"So what you're saying is," said one of his customers, "we need to recruit our own farmers, tell them what we'd like them to grow for us, then buy it directly from them."
"Exactly," said Pritchard. "You're supporting another farm, promoting the type of food you'd like to see being grown, and staying local. Win, win, win."
He has other ideas, too, and the insights he offers from a farmer's perspective are well worth reading. Pritchard has a degree in English, so besides being an engaging story, his book is enjoyable to read.
WHATCOM LOCAVORE CHILI
2 cups dried beans (Alm Hill Gardens, Bellingham)
2 teaspoons hazelnut oil (Holmquist Hazelnut Orchards, Lynden)
1 pound grassfed ground beef (Second Wind Farm, Everson)
1 medium onion, chopped (Hopewell Farm, Everson)
2 quarts home-canned Roma tomatoes, 1 with liquid, 1 drained (Terra Verde, Everson)
1 5-inch piece of smoked cayenne pepper, finely minced (about 11/2 tsp) (Rabbit Fields Farm, Everson)
2 teaspoons salt
Soak the dried beans in two quarts of water overnight. Alternatively, if you need to prepare the beans more quickly, put the beans and water on the stove and bring to a boil. Once it is boiling vigorously, remove from the heat and let soak for one hour.
Pour off the soaking water and rinse the soaked beans. Drain and add another two quarts of fresh water. Bring to a boil, then cover the pan, reduce heat to low, and simmer until the beans are softened, 30-40 minutes or so. Drain and set aside.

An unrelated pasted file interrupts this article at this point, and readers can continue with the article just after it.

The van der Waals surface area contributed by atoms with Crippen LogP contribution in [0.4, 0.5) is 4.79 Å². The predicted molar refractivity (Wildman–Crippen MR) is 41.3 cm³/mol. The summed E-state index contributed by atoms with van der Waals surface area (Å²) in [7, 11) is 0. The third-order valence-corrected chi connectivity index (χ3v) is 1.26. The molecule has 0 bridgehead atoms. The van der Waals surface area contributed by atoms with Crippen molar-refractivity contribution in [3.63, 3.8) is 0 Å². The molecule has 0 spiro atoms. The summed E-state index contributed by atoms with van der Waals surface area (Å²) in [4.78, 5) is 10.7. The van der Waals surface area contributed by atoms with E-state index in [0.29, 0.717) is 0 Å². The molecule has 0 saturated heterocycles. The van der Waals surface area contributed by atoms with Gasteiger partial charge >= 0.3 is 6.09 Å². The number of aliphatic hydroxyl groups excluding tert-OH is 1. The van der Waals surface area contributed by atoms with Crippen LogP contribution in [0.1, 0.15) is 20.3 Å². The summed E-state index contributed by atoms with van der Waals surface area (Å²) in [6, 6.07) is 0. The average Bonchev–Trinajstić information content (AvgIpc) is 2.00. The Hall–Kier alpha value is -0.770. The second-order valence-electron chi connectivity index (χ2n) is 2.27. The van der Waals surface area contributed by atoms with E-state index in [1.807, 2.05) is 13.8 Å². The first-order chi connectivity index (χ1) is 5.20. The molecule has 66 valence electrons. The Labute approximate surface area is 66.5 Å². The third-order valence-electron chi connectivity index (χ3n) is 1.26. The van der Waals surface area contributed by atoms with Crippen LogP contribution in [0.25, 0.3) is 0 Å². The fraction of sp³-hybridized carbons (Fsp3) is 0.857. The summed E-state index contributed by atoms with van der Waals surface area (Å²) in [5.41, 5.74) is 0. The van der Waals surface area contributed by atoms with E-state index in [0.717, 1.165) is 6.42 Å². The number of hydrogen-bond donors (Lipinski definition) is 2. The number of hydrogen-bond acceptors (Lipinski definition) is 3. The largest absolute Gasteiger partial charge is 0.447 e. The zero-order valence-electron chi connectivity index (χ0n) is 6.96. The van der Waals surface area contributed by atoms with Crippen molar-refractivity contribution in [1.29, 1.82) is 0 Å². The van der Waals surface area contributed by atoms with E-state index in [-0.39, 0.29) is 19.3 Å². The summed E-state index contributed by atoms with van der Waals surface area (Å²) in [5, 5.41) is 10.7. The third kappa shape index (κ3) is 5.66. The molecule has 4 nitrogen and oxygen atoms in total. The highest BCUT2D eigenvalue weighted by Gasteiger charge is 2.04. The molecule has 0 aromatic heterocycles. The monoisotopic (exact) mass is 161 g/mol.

In a Dutch oven, heat the hazelnut oil over medium-high heat. Add the chopped onion and cook until softened and translucent. Add the ground beef, crumbling it into small chunks. Continue cooking until the beef is well-browned.
Add the cooked beans, tomatoes and smoked peppers. Bring to a boil, then reduce heat to simmer for about 30 minutes to blend flavors. Stir occasionally, breaking up the tomatoes into smaller pieces with the spoon. If the chili seems too thick, add some water.
Finally, add salt to taste.
Makes 2 servings.
You'll find Whatcom County foods at these stores and farms. Many outlets have seasonal hours. We recommend you call or check websites for current hours.
Acme Farms + Kitchen, 1313 N State Street, Bellingham
Appel Farms Cheese Shoppe, 6605 Northwest Road, Ferndale; 360-384-4996
Artisan Wine Gallery, 2072 Granger Way, Lummi Island; 360-758-2959
BelleWood Acres, 6140 Guide Meridian, Lynden; 360-318-7720
Bellingham Country Gardens (u-pick vegetables), 2838 East Kelly Road, Bellingham
Bellingham Farmers Market, Railroad at Chestnut; 360-647-2060
Boxx Berry Farm Store and u-pick, 6211 Northwest Road, Ferndale; 360-380-2699
Cloud Mountain Farm Nursery, 6906 Goodwin Road, Everson; 360-966-5859
Community Food Cooperative, 1220 N. Forest St. and 315 Westerly Road, Bellingham; 360-734-8158
Five Loaves Farm, 514 Liberty St., Lynden
Ferndale Public Market, Centennial Riverwalk, Ferndale; 360-410-7747
Grace Harbor Farms, 2347 Birch Bay Lynden Road, Custer; 360-366-4151
The Green Barn, 211 Birch Bay-Lynden Road, Lynden; 360-318-8869
Hopewell Farm, 3072 Massey Road, Everson; 360-927-8433
The Islander, 2106 S. Nugent Road, Lummi Island; 360-758-2190
Joe's Garden, 3110 Taylor Avenue, Bellingham, 360-671-7639
Lynden Farmers Market, Fourth and Front streets, Lynden
The Markets LLC, 1030 Lakeway, Bellingham; 8135 Birch Bay Square St., Blaine; 360-714-9797
Pleasant Valley Dairy, 6804 Kickerville Road, Ferndale; 360-366-5398
Small's Gardens, 6451 Northwest Road, Ferndale; 360-384-4637
Terra Organica, 1530 Cornwall Ave., Bellingham; 360-715-8020
Reach Whatcom Locavore columnist Nancy Ging at 360-758-2529 or email@example.com. To follow her day- to-day locavore activities, go to Whatcom Locavore on Facebook or @whatcomlocavore on Twitter. For locavore menus, recipes and more resources, go to whatcomlocavore.com.